EU leaders addressed the worrying epidemiological situation in Europe in recent weeks. A vaccine is considered essential in the long term and they welcomed the progress on EU-wide actions on developing a vaccine. The Commission has concluded two Advanced Purchase deals with vaccine developers and negotiations on up to nine more are ongoing. Leaders endorsed a blueprint for a vaccine plan setting out who gets priority access to vaccines when they become available, and called for an EU-wide common colour code to reflect the pandemic situation in different parts of the bloc.
Single Market, Industrial Policy and Digital
Industrial policy and strategic autonomy
EU leaders agreed that a quick return to the full functioning of the Single Market is crucial for strengthening the European economy. Leaders also asked for an update of the EU’s competition framework to meet the challenges of the green transition, the digital transformation and “the evolving global context”.
The summit did yield agreement on a new European industrial policy, with improved resilience to supply chain shocks and strategic autonomy.
France, Greece, Cyprus, Austria, Spain and Italy support a broad definition of strategic autonomy that includes re-shoring industrial sectors. France is focusing on the role technology can plan to make European industries competitive again, allowing manufacturing to be re-located to Europe. France wants EU policy, including the pandemic recovery fund, competition policy and trade policy to be adjusted to support this objective.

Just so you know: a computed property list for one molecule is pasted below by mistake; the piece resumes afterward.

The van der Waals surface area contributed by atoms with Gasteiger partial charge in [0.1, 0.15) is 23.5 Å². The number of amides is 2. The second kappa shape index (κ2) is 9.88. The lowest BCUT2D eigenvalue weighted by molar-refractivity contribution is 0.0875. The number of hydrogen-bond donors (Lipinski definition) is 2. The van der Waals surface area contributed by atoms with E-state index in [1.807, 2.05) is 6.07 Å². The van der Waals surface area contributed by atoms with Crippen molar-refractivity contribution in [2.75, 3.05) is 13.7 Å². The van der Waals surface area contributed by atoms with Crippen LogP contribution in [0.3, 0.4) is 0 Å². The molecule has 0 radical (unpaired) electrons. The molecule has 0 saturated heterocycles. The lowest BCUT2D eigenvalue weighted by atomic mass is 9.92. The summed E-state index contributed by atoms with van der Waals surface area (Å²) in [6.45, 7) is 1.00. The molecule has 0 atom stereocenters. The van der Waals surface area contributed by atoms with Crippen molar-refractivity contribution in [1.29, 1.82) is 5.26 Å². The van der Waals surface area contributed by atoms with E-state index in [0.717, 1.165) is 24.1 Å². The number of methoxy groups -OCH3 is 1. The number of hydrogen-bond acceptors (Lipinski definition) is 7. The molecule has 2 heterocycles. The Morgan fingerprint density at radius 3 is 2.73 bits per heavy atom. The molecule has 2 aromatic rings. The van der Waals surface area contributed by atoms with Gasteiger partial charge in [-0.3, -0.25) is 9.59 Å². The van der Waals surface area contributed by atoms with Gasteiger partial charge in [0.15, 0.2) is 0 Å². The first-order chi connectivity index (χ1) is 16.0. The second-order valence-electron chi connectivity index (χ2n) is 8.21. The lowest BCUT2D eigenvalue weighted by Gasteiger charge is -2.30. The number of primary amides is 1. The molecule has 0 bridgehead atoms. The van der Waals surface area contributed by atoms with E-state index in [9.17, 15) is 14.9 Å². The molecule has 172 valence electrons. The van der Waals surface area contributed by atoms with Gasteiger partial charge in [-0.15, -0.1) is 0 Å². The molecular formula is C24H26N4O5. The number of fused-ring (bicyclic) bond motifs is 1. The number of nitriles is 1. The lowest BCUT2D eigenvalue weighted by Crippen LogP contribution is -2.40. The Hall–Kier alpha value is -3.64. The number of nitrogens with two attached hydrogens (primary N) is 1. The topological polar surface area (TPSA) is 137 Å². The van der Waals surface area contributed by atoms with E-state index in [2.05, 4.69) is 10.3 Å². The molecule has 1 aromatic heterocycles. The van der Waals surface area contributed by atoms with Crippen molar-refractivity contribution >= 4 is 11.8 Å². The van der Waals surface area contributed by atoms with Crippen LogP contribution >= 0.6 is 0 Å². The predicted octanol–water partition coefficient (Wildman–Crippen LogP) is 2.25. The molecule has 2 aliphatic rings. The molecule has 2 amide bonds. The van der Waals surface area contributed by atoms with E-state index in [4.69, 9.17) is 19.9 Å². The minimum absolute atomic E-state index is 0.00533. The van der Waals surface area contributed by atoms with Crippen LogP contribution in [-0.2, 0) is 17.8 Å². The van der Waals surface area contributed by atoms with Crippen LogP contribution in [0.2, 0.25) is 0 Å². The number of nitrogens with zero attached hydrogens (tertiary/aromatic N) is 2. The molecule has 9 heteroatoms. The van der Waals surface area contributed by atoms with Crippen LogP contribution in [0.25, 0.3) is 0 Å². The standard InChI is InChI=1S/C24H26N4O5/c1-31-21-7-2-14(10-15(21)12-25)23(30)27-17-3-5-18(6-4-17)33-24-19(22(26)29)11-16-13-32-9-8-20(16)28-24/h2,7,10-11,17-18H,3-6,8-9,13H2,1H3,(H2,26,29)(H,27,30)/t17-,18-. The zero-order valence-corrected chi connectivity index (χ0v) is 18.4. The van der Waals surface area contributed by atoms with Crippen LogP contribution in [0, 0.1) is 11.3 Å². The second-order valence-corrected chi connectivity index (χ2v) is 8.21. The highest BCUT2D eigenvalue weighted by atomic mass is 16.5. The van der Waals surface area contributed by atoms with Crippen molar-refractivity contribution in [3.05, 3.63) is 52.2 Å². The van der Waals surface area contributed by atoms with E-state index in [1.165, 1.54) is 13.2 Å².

The Nordics, the Baltics, Ireland, Luxembourg and the Netherlands oppose the idea of trying to relocate companies back to Europe and support the principle of keeping the economy open, as resilience does not necessarily mean reshoring. These member states support the idea of investing in technology to attract capital and industries through market forces rather than state support.
All countries support the idea of Europe being more resilient in some critical sectors such as basic medical products (except highly developed medical products and equipment, which is a highly developed market in Europe), batteries, hydrogen and certain raw materials.
Germany cannot take a clear position, since it holds the rotating EU presidency of the Council of the EU and plays the role of a broker in these discussions. The German government is also divided internally. The Federal Minister for Economic Affairs and Energy Peter Altmaier favours the French approach. Merkel, while supporting the notion of European industrial champions and the need for resilience of medical supplies, supports an open economy and open trade.
Central European countries (especially Poland and Hungary) are in a dilemma. They share the Northern European free market instinct but also have eyes on the opportunities with a more state-driven approach. Lower labour costs could make central Europe attractive for re-shored industrial production.